It’s the night before you big interview and you are running interview questions through your head. You have every angle covered and are absolutely prepared to be interviewed for the role. Although you are prepared; you find that you are still nervous and worried about how you will do.
First off, you need to remember that interviews go both ways. Even though you are being interviewed for the job, you are also interviewing the company to see if they will offer you everything you are looking for in your next job.
Do you have any questions?
At the end of every interview you will be asked if you have any questions. DO NOT say that you have no questions. You are missing a prime opportunity to get all the additional information that you need outside of what was mentioned in the job description. This is your turn to do the interviewing.
Know about more than the job description
Make sure to spend some time doing research on the company. Read through their website. Google news articles on them. See what type of projects they have been involved in or are committed to. This will give you a good idea if you are interested in the work they do and you will be able to ask about company specifics that you couldn’t find out about online. This shows your interviewer that you have done your research and will open up new lines of conversation outside of their other interviews to help you stand out.
Beyond the job description
Find out why the role is open – is an employee being promoted or have they resigned? See if the manager can give you more information around why the employee left. It could be a bad fit or potentially they have moved on as they didn’t have career growth. The reason an employee left may not affect your decision to take a role, but you don’t want to walk into any situation blind.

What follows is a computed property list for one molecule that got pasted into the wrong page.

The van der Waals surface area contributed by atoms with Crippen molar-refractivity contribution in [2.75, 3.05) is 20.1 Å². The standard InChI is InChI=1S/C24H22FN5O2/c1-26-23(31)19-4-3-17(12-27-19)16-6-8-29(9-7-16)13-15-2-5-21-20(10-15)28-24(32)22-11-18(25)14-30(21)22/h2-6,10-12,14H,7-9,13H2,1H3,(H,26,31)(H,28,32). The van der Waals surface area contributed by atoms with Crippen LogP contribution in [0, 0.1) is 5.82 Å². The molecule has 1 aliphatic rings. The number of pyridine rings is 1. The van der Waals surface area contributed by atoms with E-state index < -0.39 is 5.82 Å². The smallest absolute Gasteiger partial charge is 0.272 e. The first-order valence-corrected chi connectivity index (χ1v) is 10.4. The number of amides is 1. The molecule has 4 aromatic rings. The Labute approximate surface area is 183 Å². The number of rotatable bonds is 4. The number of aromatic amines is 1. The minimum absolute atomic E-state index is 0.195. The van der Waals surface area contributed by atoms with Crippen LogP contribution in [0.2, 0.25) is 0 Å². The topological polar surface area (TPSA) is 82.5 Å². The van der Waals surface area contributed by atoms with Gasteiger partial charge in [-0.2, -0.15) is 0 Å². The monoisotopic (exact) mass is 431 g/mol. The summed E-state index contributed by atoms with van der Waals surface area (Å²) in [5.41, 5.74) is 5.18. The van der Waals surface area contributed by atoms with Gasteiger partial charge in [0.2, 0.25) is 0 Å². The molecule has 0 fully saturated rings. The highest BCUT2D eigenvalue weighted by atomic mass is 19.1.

Goals and growth
As you go through the interview and talk about the job description, make sure to ask what the role will look like in both 6 and 12-months. Knowing if the role has deliverables will help you know the expectations for your performance before you even start. The role may demand too much, or even too little of you. Don’t be afraid to ask how you know you will be successful in the role. The more informed you are the better you will do long term in the role.
If the previous employee in the role was promoted, find out what role they were prompted to. This could be the same line of career growth you are looking for, or potentially you would like to go in another direction all together. Ask about opportunities that will arise and how fast this might happen. You can even see if the company will assist you in furthering you education to meet those goals.
Types of questions to ask
These are just a few examples for you to ask. Depending on your conversation during the interview, some of your questions could already be answered. You can absolutely refer to any notes you have brought with you to make sure you have got all the information you need.
- What do you think are the most important qualities for someone to excel in this role?
- What are your expectations for this role during the first 30 days, 60 days, year?
- Describe the culture of the company.
- Why is the role open? Why did the last employee leave?
- Where do you think the company/role is headed in the next 5 years?
- Who do you consider your top competitor, and why?
- What are the biggest opportunities facing the company/department right now?
- What do you like best about working for this company?
- What is the typical career path for someone in this role?
- What are the next steps in the interview process?
Know your next steps
Regardless of the questions you have asked, make sure you know what the next steps in the interview process are. You will know what to expect and can be preemptive in your communications. You should always send a thank you note to your interviewer saying you appreciate the time they took to meet with you. If you don’t end up being their next recruit, you will have created a great impression and they will remember you when the next round of hiring comes up.
Good luck with your interview and don’t forget to interview your interviewer.